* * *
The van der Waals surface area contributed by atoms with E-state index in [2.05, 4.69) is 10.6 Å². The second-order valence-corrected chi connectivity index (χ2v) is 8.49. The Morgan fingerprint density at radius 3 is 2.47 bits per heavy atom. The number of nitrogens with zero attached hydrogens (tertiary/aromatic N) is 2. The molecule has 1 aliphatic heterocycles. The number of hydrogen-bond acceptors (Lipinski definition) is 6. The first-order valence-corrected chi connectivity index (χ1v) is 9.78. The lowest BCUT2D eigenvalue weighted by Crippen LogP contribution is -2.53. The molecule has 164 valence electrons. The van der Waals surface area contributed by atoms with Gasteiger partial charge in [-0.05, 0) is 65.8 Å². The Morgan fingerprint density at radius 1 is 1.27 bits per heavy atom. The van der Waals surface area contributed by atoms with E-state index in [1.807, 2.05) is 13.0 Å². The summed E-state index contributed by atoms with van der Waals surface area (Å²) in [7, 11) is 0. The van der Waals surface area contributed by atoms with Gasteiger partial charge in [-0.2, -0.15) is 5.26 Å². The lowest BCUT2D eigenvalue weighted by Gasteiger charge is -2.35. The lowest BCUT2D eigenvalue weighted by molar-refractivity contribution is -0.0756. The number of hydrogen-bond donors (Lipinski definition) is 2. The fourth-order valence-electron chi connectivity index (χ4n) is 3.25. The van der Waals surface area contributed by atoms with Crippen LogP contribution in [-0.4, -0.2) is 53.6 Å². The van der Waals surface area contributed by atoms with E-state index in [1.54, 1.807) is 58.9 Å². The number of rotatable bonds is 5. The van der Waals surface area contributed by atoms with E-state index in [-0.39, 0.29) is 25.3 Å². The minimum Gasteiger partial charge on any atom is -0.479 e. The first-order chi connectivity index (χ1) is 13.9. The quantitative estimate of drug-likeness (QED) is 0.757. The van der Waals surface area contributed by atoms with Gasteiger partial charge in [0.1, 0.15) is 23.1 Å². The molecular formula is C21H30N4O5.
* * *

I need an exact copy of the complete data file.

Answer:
The van der Waals surface area contributed by atoms with E-state index in [2.05, 4.69) is 10.6 Å². The second-order valence-corrected chi connectivity index (χ2v) is 8.49. The Morgan fingerprint density at radius 3 is 2.47 bits per heavy atom. The number of nitrogens with zero attached hydrogens (tertiary/aromatic N) is 2. The molecule has 1 aliphatic heterocycles. The number of hydrogen-bond acceptors (Lipinski definition) is 6. The first-order valence-corrected chi connectivity index (χ1v) is 9.78. The lowest BCUT2D eigenvalue weighted by Crippen LogP contribution is -2.53. The molecule has 164 valence electrons. The van der Waals surface area contributed by atoms with Gasteiger partial charge in [-0.05, 0) is 65.8 Å². The Morgan fingerprint density at radius 1 is 1.27 bits per heavy atom. The van der Waals surface area contributed by atoms with E-state index in [1.807, 2.05) is 13.0 Å². The summed E-state index contributed by atoms with van der Waals surface area (Å²) in [7, 11) is 0. The van der Waals surface area contributed by atoms with Gasteiger partial charge in [-0.2, -0.15) is 5.26 Å². The lowest BCUT2D eigenvalue weighted by Gasteiger charge is -2.35. The lowest BCUT2D eigenvalue weighted by molar-refractivity contribution is -0.0756. The number of hydrogen-bond donors (Lipinski definition) is 2. The fourth-order valence-electron chi connectivity index (χ4n) is 3.25. The van der Waals surface area contributed by atoms with Crippen LogP contribution in [-0.4, -0.2) is 53.6 Å². The van der Waals surface area contributed by atoms with E-state index in [1.54, 1.807) is 58.9 Å². The number of rotatable bonds is 5. The van der Waals surface area contributed by atoms with E-state index in [-0.39, 0.29) is 25.3 Å². The minimum Gasteiger partial charge on any atom is -0.479 e. The first-order chi connectivity index (χ1) is 13.9. The quantitative estimate of drug-likeness (QED) is 0.757. The van der Waals surface area contributed by atoms with Gasteiger partial charge in [0.1, 0.15) is 23.1 Å². The molecular formula is C21H30N4O5.